January 11, 2020

Design thinking as a model for learning

Seymour Papert, an AI pioneer and the creator of the Logo programming language, wrote that “Anything is easy if you can assimilate it to your collection of models. If you can’t, anything can be painfully difficult. What an individual can learn, and how he learns it depends on the models he has available."

For Papert, that model was differential gears. “Gears, serving as models, carried many abstract ideas into my head."

For me, that model is Design Thinking. Design Thinking asks for at least three things:

  1. Uncover a non-obvious insight for the context you are designing for
  2. Generate divergent ideas beyond what comes to your mind right away
  3. Make progress through enlightened trial and error

Here a few other things I have assimilated through the model of design thinking:


Jobs to be done is a more structured way to do “needfinding.” Jobs translate to a product or a feature more directly than needs do.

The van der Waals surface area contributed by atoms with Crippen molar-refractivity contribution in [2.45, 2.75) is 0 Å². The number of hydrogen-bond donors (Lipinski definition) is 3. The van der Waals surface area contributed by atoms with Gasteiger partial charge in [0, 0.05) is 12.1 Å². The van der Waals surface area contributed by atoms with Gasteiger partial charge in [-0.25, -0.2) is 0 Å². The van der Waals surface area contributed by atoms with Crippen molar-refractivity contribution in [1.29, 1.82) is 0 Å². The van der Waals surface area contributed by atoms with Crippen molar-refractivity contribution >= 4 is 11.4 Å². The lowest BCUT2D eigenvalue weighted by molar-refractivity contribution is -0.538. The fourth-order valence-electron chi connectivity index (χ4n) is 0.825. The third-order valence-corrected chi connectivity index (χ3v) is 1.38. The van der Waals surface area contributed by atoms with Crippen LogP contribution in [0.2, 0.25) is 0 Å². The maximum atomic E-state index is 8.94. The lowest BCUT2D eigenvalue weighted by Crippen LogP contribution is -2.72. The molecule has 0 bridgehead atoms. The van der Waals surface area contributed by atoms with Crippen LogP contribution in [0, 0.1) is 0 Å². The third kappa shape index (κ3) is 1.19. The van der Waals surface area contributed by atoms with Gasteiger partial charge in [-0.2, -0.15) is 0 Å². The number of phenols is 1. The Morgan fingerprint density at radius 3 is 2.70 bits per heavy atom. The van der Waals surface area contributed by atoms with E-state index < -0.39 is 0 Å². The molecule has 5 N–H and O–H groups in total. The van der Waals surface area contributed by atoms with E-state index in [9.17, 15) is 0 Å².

Design sprints

A design sprint is a strongly scaffolded design thinking project. With a clear outline for each day, and some tweaks like using drawing during brainstorming.

Meadow’s Leverage Points

Donella Meadows’ ‘Thinking in Systems’ lays down points to intervene in a system that can change the system’s behavior. Design thinking makes those leverage points actionable instead of evaluative. One of the highest points of leverage in a system is the mindset out of which the system emerges – understanding mindsets is one of the key objectives of practicing empathy. The other leverage points can serve as tools to ideate. Instead of starting with a generic brainstorming question, you can say “How might we design feedback loops to solve for x?”

First principles

First principles thinking became quite popular after Peter Thiel’s Zero to One came out, but where do you go and find first principles for human behavior? Non-obvious insight can become first principles for the subgroup you are creating products for.


Yes, I know, Design Thinking has become too buzzwordy these days and the very mention of the phrase seems to carry a miasma of bullshit, but look past that and it is an incredibly useful toolkit. The economic historian Carlota Perez says that most technologies follow a tight script. First, an ‘irruption’ phase, then ‘frenzy’, then ‘synergy’ and finally ‘maturity’. During frenzy companies often cut ethical corners to make a quick buck, and during synergy, the technology becomes more widespread. Models follow a similar script. Just because there are some bad actors in the frenzy phase, or unskilled operators in the synergy phase does not make the model wrong. (Perez’ framework found via Cenydd Bowles)